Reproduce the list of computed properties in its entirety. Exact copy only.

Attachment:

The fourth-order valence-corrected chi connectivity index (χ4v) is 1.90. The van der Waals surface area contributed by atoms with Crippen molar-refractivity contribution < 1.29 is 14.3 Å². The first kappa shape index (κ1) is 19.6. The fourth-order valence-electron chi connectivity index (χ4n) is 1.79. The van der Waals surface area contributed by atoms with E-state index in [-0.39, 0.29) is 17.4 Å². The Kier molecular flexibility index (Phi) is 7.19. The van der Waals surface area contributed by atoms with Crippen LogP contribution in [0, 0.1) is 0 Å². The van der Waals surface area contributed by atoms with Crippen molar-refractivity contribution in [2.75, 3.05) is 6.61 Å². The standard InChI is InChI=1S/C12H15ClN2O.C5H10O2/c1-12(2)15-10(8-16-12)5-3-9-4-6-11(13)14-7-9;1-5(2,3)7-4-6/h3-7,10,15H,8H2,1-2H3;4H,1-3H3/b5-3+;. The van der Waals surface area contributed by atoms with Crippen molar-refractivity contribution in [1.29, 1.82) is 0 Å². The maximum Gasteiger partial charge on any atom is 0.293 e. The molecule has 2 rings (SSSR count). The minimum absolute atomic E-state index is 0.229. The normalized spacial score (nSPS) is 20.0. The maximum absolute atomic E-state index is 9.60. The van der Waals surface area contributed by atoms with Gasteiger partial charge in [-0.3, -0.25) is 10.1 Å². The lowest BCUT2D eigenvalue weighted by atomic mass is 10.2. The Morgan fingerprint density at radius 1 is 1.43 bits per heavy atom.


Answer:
The fourth-order valence-corrected chi connectivity index (χ4v) is 1.90. The van der Waals surface area contributed by atoms with Crippen molar-refractivity contribution < 1.29 is 14.3 Å². The first kappa shape index (κ1) is 19.6. The fourth-order valence-electron chi connectivity index (χ4n) is 1.79. The van der Waals surface area contributed by atoms with E-state index in [-0.39, 0.29) is 17.4 Å². The Kier molecular flexibility index (Phi) is 7.19. The van der Waals surface area contributed by atoms with Crippen LogP contribution in [0, 0.1) is 0 Å². The van der Waals surface area contributed by atoms with Crippen molar-refractivity contribution in [2.75, 3.05) is 6.61 Å². The standard InChI is InChI=1S/C12H15ClN2O.C5H10O2/c1-12(2)15-10(8-16-12)5-3-9-4-6-11(13)14-7-9;1-5(2,3)7-4-6/h3-7,10,15H,8H2,1-2H3;4H,1-3H3/b5-3+;. The van der Waals surface area contributed by atoms with Crippen molar-refractivity contribution in [1.29, 1.82) is 0 Å². The maximum Gasteiger partial charge on any atom is 0.293 e. The molecule has 2 rings (SSSR count). The minimum absolute atomic E-state index is 0.229. The normalized spacial score (nSPS) is 20.0. The maximum absolute atomic E-state index is 9.60. The van der Waals surface area contributed by atoms with Gasteiger partial charge in [-0.3, -0.25) is 10.1 Å². The lowest BCUT2D eigenvalue weighted by atomic mass is 10.2. The Morgan fingerprint density at radius 1 is 1.43 bits per heavy atom.